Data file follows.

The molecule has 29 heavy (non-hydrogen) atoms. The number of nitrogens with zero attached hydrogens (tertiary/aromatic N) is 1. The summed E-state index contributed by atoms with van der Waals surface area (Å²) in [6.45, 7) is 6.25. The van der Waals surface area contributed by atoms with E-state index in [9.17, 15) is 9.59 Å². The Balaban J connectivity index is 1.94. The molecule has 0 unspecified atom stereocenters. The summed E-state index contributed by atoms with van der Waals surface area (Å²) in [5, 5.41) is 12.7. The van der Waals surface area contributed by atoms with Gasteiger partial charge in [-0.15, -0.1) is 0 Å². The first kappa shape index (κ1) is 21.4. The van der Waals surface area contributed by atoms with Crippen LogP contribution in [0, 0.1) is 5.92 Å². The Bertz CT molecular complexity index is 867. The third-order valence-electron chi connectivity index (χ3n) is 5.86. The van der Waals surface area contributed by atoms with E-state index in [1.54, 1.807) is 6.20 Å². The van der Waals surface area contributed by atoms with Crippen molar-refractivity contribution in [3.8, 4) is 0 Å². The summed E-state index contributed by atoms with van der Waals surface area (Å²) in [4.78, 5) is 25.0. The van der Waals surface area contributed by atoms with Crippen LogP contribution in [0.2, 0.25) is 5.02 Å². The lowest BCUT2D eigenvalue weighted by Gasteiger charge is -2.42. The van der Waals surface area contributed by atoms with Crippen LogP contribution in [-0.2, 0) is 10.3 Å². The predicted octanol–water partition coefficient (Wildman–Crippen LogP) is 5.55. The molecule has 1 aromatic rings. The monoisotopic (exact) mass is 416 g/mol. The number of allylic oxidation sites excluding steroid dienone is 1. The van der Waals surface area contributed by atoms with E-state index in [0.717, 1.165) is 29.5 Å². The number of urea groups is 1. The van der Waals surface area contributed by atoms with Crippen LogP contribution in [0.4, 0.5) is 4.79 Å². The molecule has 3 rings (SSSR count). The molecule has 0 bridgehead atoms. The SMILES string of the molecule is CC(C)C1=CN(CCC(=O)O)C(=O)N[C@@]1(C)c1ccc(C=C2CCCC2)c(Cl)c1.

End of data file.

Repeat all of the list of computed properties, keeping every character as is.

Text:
The molecule has 29 heavy (non-hydrogen) atoms. The number of nitrogens with zero attached hydrogens (tertiary/aromatic N) is 1. The summed E-state index contributed by atoms with van der Waals surface area (Å²) in [6.45, 7) is 6.25. The van der Waals surface area contributed by atoms with E-state index in [9.17, 15) is 9.59 Å². The Balaban J connectivity index is 1.94. The molecule has 0 unspecified atom stereocenters. The summed E-state index contributed by atoms with van der Waals surface area (Å²) in [5, 5.41) is 12.7. The van der Waals surface area contributed by atoms with Gasteiger partial charge in [-0.15, -0.1) is 0 Å². The first kappa shape index (κ1) is 21.4. The van der Waals surface area contributed by atoms with Crippen LogP contribution in [0, 0.1) is 5.92 Å². The Bertz CT molecular complexity index is 867. The third-order valence-electron chi connectivity index (χ3n) is 5.86. The van der Waals surface area contributed by atoms with E-state index in [1.54, 1.807) is 6.20 Å². The van der Waals surface area contributed by atoms with Crippen molar-refractivity contribution in [3.8, 4) is 0 Å². The summed E-state index contributed by atoms with van der Waals surface area (Å²) in [4.78, 5) is 25.0. The van der Waals surface area contributed by atoms with Crippen LogP contribution in [0.2, 0.25) is 5.02 Å². The lowest BCUT2D eigenvalue weighted by Gasteiger charge is -2.42. The van der Waals surface area contributed by atoms with Crippen LogP contribution in [-0.2, 0) is 10.3 Å². The predicted octanol–water partition coefficient (Wildman–Crippen LogP) is 5.55. The molecule has 1 aromatic rings. The monoisotopic (exact) mass is 416 g/mol. The number of allylic oxidation sites excluding steroid dienone is 1. The van der Waals surface area contributed by atoms with E-state index in [0.717, 1.165) is 29.5 Å². The number of urea groups is 1. The van der Waals surface area contributed by atoms with Crippen LogP contribution in [0.4, 0.5) is 4.79 Å². The molecule has 3 rings (SSSR count). The molecule has 0 bridgehead atoms. The SMILES string of the molecule is CC(C)C1=CN(CCC(=O)O)C(=O)N[C@@]1(C)c1ccc(C=C2CCCC2)c(Cl)c1.